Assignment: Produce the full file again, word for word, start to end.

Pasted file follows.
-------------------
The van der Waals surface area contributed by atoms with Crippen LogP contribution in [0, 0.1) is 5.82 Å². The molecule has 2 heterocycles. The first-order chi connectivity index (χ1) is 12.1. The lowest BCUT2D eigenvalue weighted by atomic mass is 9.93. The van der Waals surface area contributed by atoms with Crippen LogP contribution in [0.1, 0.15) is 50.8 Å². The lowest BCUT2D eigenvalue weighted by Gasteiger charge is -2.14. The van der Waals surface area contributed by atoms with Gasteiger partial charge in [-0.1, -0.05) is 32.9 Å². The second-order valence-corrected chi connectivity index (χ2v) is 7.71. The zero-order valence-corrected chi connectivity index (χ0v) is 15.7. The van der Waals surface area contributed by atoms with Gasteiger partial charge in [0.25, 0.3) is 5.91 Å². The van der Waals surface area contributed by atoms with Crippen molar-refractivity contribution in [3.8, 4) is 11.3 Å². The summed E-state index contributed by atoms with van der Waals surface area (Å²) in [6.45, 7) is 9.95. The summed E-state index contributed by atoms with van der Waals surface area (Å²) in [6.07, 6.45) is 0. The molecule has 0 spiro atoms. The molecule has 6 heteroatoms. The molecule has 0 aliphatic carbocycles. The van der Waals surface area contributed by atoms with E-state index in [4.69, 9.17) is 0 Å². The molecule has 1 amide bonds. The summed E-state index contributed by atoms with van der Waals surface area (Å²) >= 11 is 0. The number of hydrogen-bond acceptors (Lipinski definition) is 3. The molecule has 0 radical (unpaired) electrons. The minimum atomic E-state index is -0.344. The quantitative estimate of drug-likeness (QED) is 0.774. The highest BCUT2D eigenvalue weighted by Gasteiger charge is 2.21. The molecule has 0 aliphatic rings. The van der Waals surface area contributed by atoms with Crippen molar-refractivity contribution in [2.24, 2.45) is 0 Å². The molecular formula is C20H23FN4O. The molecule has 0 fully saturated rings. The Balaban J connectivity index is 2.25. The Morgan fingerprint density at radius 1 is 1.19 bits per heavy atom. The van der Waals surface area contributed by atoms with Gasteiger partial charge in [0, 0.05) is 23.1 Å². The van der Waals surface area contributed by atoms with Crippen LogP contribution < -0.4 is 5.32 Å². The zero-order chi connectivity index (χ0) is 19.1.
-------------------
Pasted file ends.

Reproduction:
The van der Waals surface area contributed by atoms with Crippen LogP contribution in [0, 0.1) is 5.82 Å². The molecule has 2 heterocycles. The first-order chi connectivity index (χ1) is 12.1. The lowest BCUT2D eigenvalue weighted by atomic mass is 9.93. The van der Waals surface area contributed by atoms with Crippen LogP contribution in [0.1, 0.15) is 50.8 Å². The lowest BCUT2D eigenvalue weighted by Gasteiger charge is -2.14. The van der Waals surface area contributed by atoms with Gasteiger partial charge in [-0.1, -0.05) is 32.9 Å². The second-order valence-corrected chi connectivity index (χ2v) is 7.71. The zero-order valence-corrected chi connectivity index (χ0v) is 15.7. The van der Waals surface area contributed by atoms with Gasteiger partial charge in [0.25, 0.3) is 5.91 Å². The van der Waals surface area contributed by atoms with Crippen molar-refractivity contribution in [3.8, 4) is 11.3 Å². The summed E-state index contributed by atoms with van der Waals surface area (Å²) in [6.45, 7) is 9.95. The summed E-state index contributed by atoms with van der Waals surface area (Å²) in [6.07, 6.45) is 0. The molecule has 0 spiro atoms. The molecule has 6 heteroatoms. The molecule has 0 aliphatic carbocycles. The van der Waals surface area contributed by atoms with E-state index in [4.69, 9.17) is 0 Å². The molecule has 1 amide bonds. The summed E-state index contributed by atoms with van der Waals surface area (Å²) >= 11 is 0. The number of hydrogen-bond acceptors (Lipinski definition) is 3. The molecule has 0 radical (unpaired) electrons. The minimum atomic E-state index is -0.344. The quantitative estimate of drug-likeness (QED) is 0.774. The highest BCUT2D eigenvalue weighted by Gasteiger charge is 2.21. The molecule has 0 aliphatic rings. The van der Waals surface area contributed by atoms with Crippen molar-refractivity contribution in [2.24, 2.45) is 0 Å². The molecular formula is C20H23FN4O. The molecule has 0 fully saturated rings. The Balaban J connectivity index is 2.25. The Morgan fingerprint density at radius 1 is 1.19 bits per heavy atom. The van der Waals surface area contributed by atoms with Gasteiger partial charge in [0, 0.05) is 23.1 Å². The van der Waals surface area contributed by atoms with Crippen LogP contribution < -0.4 is 5.32 Å². The zero-order chi connectivity index (χ0) is 19.1.